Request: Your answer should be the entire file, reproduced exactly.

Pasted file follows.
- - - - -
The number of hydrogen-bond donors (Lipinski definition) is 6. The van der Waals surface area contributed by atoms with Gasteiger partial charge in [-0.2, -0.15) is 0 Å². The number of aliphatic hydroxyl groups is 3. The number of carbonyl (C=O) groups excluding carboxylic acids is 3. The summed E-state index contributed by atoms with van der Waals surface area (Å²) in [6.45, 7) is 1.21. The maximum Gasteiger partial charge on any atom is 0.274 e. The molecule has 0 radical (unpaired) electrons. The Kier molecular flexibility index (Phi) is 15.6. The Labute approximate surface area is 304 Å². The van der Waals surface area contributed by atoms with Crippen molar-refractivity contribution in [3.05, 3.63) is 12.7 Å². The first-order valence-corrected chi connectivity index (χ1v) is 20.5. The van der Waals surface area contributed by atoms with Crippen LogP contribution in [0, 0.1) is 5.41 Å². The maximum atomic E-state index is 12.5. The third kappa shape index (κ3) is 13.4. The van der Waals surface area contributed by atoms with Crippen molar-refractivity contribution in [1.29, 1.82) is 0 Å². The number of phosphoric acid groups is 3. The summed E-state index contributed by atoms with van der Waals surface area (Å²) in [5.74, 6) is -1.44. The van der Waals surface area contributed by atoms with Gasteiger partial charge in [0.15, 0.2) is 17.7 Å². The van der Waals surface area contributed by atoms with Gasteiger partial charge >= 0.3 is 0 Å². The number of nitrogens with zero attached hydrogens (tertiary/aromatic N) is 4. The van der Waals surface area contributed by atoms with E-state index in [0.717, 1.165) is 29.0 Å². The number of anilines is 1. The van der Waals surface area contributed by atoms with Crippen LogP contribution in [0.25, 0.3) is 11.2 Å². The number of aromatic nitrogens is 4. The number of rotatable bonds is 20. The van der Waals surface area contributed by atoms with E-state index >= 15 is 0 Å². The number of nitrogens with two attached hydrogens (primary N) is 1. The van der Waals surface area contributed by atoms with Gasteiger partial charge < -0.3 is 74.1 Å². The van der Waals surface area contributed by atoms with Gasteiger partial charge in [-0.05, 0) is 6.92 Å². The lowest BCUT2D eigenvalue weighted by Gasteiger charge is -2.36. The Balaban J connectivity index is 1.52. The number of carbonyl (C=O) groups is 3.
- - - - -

The number of hydrogen-bond donors (Lipinski definition) is 6. The van der Waals surface area contributed by atoms with Gasteiger partial charge in [-0.2, -0.15) is 0 Å². The number of aliphatic hydroxyl groups is 3. The number of carbonyl (C=O) groups excluding carboxylic acids is 3. The summed E-state index contributed by atoms with van der Waals surface area (Å²) in [6.45, 7) is 1.21. The maximum Gasteiger partial charge on any atom is 0.274 e. The molecule has 0 radical (unpaired) electrons. The Kier molecular flexibility index (Phi) is 15.6. The Labute approximate surface area is 304 Å². The van der Waals surface area contributed by atoms with Crippen molar-refractivity contribution in [3.05, 3.63) is 12.7 Å². The first-order valence-corrected chi connectivity index (χ1v) is 20.5. The van der Waals surface area contributed by atoms with Crippen LogP contribution in [0, 0.1) is 5.41 Å². The maximum atomic E-state index is 12.5. The third kappa shape index (κ3) is 13.4. The van der Waals surface area contributed by atoms with Crippen molar-refractivity contribution in [1.29, 1.82) is 0 Å². The number of phosphoric acid groups is 3. The summed E-state index contributed by atoms with van der Waals surface area (Å²) in [5.74, 6) is -1.44. The van der Waals surface area contributed by atoms with Gasteiger partial charge in [0.15, 0.2) is 17.7 Å². The van der Waals surface area contributed by atoms with Gasteiger partial charge >= 0.3 is 0 Å². The number of nitrogens with zero attached hydrogens (tertiary/aromatic N) is 4. The van der Waals surface area contributed by atoms with E-state index in [0.717, 1.165) is 29.0 Å². The number of anilines is 1. The van der Waals surface area contributed by atoms with Crippen LogP contribution in [0.25, 0.3) is 11.2 Å². The number of aromatic nitrogens is 4. The number of rotatable bonds is 20. The van der Waals surface area contributed by atoms with E-state index >= 15 is 0 Å². The number of nitrogens with two attached hydrogens (primary N) is 1. The van der Waals surface area contributed by atoms with Gasteiger partial charge < -0.3 is 74.1 Å². The van der Waals surface area contributed by atoms with Gasteiger partial charge in [-0.05, 0) is 6.92 Å². The lowest BCUT2D eigenvalue weighted by Gasteiger charge is -2.36. The Balaban J connectivity index is 1.52. The number of carbonyl (C=O) groups is 3.